In terms of the concerns I hear about congestion, as Minister of Transportation, I hear it all the time and something I have to consider on a daily basis because by 2031, the population of just Simcoe County will grow by over 400,000 residents, and the population of the Greater Golden Horseshoe is going to grow as well, so our roads and transportation infrastructure that's already congested is going to get worse if we don't take action.

Part of our government's plan to address congestion is to build highways like the Bradford Bypass but also to invest and build transit infrastructure like the Yonge North subway extension, which will benefit residents of York-Simcoe and to further build on our plan for two-way all-day GO on core sections of the GO network.

It's a multi-modal approach to address congestion but it's a complaint that I hear about on a regular basis and it impacts people's quality of life in a significant way, and that's why we're investing so much in transportation. 

When will the highway be ready to drive on? 

That is a question I get all the time. We are moving forward with the EA process. We are committed to ensuring that we are good stewards of the environment and so that is why we are proceeding with the update of the environmental assessment process.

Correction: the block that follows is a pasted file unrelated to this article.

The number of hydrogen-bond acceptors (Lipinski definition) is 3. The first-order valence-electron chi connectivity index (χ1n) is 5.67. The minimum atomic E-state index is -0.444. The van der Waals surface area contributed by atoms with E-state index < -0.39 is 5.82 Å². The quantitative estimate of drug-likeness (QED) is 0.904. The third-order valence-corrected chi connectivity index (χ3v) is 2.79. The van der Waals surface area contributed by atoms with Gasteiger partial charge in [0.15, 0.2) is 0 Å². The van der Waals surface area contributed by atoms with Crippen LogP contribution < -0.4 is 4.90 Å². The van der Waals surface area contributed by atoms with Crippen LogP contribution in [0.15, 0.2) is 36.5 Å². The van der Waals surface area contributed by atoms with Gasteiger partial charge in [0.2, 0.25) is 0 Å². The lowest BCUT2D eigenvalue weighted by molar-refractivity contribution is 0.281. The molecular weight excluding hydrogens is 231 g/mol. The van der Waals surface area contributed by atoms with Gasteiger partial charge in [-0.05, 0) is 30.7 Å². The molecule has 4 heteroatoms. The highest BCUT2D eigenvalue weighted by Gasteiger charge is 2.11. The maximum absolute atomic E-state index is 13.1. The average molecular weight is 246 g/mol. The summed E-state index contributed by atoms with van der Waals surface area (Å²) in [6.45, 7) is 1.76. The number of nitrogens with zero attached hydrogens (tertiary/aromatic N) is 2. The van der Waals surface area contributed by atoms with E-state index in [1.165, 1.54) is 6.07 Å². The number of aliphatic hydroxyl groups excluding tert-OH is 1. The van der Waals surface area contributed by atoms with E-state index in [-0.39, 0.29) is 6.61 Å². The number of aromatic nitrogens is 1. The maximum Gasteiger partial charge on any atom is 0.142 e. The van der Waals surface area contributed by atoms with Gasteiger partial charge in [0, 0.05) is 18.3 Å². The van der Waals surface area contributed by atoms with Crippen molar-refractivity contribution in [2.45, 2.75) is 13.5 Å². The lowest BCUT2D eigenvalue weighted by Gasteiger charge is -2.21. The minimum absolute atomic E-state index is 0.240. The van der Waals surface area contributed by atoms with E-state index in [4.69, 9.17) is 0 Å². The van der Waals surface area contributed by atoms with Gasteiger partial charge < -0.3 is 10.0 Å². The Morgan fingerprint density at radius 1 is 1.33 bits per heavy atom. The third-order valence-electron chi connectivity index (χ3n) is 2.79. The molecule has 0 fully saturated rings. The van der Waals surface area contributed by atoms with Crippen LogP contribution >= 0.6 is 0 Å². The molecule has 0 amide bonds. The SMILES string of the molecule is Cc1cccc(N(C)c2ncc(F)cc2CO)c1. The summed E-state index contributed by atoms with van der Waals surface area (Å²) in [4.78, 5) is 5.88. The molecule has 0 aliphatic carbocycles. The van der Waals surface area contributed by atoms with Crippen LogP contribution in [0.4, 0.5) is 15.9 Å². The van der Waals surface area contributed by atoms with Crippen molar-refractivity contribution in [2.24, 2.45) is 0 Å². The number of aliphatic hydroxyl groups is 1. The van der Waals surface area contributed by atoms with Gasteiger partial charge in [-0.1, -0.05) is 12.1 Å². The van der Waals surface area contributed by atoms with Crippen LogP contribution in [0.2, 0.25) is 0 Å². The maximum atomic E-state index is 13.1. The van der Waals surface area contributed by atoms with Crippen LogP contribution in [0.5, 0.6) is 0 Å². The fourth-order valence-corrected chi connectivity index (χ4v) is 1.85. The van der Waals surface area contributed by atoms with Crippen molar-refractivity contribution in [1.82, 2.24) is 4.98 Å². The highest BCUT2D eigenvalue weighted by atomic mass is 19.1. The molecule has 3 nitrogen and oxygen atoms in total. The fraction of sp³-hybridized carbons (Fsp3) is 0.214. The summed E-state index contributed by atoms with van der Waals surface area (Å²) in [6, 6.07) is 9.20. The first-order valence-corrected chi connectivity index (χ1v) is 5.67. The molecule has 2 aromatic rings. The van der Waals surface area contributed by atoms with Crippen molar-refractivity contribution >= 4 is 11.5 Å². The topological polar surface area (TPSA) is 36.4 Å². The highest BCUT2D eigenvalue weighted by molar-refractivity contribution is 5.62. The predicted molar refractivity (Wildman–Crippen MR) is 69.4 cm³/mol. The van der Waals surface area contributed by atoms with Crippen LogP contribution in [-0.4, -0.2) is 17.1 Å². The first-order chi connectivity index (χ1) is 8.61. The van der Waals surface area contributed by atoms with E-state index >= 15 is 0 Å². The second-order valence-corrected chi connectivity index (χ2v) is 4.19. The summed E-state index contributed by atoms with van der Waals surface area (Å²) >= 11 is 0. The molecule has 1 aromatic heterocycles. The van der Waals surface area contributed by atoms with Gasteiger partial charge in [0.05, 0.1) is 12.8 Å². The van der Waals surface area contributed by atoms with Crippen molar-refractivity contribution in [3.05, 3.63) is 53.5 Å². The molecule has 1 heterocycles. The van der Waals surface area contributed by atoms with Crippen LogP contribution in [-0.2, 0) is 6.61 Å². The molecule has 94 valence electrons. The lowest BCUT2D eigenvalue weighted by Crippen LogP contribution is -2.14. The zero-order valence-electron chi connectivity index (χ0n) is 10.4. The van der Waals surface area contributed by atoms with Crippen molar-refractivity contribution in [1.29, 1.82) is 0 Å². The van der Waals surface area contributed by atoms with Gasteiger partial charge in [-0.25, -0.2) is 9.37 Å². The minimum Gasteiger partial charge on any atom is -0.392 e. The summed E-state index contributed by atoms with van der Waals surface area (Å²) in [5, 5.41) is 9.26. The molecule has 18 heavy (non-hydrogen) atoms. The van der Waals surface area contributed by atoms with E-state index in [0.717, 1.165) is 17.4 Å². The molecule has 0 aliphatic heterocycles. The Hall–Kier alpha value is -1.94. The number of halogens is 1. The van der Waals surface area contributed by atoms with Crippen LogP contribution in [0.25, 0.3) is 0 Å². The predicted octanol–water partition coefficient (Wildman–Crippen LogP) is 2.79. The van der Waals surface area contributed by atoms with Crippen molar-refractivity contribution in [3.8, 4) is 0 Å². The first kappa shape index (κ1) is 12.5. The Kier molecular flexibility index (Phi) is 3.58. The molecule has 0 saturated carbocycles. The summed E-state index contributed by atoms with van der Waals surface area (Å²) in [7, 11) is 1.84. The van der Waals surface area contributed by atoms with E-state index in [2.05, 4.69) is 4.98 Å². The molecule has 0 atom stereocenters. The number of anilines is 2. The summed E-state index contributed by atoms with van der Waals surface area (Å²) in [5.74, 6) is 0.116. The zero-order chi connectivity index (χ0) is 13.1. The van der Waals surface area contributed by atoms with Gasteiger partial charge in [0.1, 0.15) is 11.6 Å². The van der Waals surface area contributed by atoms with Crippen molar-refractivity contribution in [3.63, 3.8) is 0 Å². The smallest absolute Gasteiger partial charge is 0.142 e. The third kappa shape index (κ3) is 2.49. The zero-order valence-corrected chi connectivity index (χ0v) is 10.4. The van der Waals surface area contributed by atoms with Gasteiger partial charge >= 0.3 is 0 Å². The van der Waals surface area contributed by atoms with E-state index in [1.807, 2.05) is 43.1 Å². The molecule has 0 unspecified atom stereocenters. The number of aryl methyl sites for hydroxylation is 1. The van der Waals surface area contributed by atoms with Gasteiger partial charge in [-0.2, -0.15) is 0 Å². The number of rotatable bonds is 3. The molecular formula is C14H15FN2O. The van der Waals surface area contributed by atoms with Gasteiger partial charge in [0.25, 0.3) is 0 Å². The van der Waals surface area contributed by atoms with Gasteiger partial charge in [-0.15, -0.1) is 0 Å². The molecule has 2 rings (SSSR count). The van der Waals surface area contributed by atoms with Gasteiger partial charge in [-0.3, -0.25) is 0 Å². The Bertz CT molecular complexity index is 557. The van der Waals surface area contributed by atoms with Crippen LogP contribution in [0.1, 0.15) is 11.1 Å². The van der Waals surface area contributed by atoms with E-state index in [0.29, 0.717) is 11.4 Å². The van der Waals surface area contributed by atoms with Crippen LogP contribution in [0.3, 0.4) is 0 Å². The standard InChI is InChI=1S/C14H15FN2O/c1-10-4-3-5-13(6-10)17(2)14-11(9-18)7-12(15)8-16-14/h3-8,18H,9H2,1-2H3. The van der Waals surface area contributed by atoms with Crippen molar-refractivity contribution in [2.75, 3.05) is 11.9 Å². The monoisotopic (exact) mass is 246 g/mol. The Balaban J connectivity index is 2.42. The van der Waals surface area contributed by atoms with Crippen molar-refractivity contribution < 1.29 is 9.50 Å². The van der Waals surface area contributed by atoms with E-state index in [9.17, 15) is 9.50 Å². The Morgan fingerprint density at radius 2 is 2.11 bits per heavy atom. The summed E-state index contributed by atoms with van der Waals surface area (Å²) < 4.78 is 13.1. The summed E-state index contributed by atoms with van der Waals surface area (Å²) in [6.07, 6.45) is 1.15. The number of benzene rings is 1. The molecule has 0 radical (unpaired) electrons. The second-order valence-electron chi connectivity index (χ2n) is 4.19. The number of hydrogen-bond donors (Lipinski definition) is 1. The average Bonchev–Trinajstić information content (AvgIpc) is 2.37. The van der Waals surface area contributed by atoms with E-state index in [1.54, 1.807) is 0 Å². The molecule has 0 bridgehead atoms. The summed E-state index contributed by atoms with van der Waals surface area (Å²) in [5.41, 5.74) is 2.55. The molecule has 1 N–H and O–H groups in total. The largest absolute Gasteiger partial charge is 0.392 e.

My focus now is trying to get shovels in the ground following the completion of the EA process. I hope people will be driving on it as soon as possible but I don't have an estimated completion time right now. 

What would you like readers to know about the highway that they may not know already? 

I think the takeaway readers should know is that it is happening. It is finally going to get built.

We are putting signs up along the route to give residents some visibility on where it's going to be and give them confidence in the fact that it's going to get built.

It's been a long wait. The Liberals shelved the project under Dalton McGuinty, which Julia Monro had done to move the project forward. I am just very pleased that our government is taking our commitment to building critical infrastructure seriously and I want people to know that it is moving forward.

Where can I find more information about the project? 

To learn more and get in touch with the project team, visit the Bradford Bypass website here

Natasha Philpott

About the Author: Natasha Philpott

Natasha is the Editor for BradfordToday and InnisfilToday. She graduated from the Media Studies program at The University of Guelph-Humber. She lives in Bradford with her husband, two boys and two cats.